4. Andrew Hall, Hobart Aquatic Centre, “I use gears between 16 and 22 to go uphill and 30 plus downhill.”
5. Caleb Cohen, YMCA – Scotch Plains, “I am just an average cyclist, love getting out, but won’t kill myself to do so… That said, this winter was the first I ever ‘trained’ at he gym during the off-season. I work up one heck of a sweat on the Expresso bikes, much more than on a real bike, but there is no wind in my face, so. I’ve finally been able to get out on the roads this past month. I am cycling at the beginning of the season better than I ever did at the end in previous years. My goal was never to use the Expresso to “train” but just for exercise. The end result is I feel much stronger on the roads, especially the hills and pushing myself on the flats (no gliding on the Expresso has taught me to always pedal hard, never relax). I’m sure my Expresso riding over the next few months will be much less, but it truly has helped my real-life riding.”
6. Cindy Schnee, YMCA – Calgary – Eau Claire, “…
- tip #1 Every 3 weeks I do a Functional Threshold pace test to determine my zones for heart rate (I use my own hr monitor, not that on the bike) and power. The test is 30 min, so I do Fruitdale x2, my hubby does Coastal Run x3, etc… We then use this to determine how hard we should be riding on subsequent rides and to determine if we are improving.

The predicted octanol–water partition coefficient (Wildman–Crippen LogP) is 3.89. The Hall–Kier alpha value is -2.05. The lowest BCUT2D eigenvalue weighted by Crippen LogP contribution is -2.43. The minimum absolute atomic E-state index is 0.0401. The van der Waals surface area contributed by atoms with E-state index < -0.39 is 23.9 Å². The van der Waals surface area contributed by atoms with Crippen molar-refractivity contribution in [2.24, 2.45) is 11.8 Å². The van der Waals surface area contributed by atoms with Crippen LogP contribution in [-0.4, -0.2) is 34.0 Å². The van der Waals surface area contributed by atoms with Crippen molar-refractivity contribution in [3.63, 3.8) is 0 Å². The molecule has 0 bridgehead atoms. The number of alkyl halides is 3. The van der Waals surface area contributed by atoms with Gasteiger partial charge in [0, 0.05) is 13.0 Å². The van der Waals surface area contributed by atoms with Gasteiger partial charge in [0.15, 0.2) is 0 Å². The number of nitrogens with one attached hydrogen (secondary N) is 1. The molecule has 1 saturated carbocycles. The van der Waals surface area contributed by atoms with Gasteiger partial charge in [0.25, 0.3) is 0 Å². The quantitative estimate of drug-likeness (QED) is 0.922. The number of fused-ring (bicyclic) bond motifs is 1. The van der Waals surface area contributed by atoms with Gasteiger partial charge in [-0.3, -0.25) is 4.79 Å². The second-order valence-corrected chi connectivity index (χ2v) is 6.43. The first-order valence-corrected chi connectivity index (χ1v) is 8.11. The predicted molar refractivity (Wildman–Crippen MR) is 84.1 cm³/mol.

- tip #2 I like doing hill repeats on Temple Ridge. I can do 8 min or 12 min repeats and then recover on the 4 min flat part from the beginning to the other side of the bridge. I just hit leave route and start over again, trying to reach tthe required power and hr zones eac time.
- tip#3 Bricks (bike to run, one right after the other) are easy to do in the winter; I just head upstairs at my YMCA to run on the track, since it’s too cold here to run outside. In the summer, I head outside!
- tip#4 Intervals – pick a route that takes you your interval time to complete, not too hilly! Repeat, keeping in required hr and power zones.
- tip #5 Pyramid intervals – From shortest to longest routes or vise versa, all out! I like Bent Spoke, Fruitdale, Rabbit Run, Evening Bliss, etc…Do an easy short one like Rolling Thunder, Redwood Dash, Expresso Speedway in between for recovery.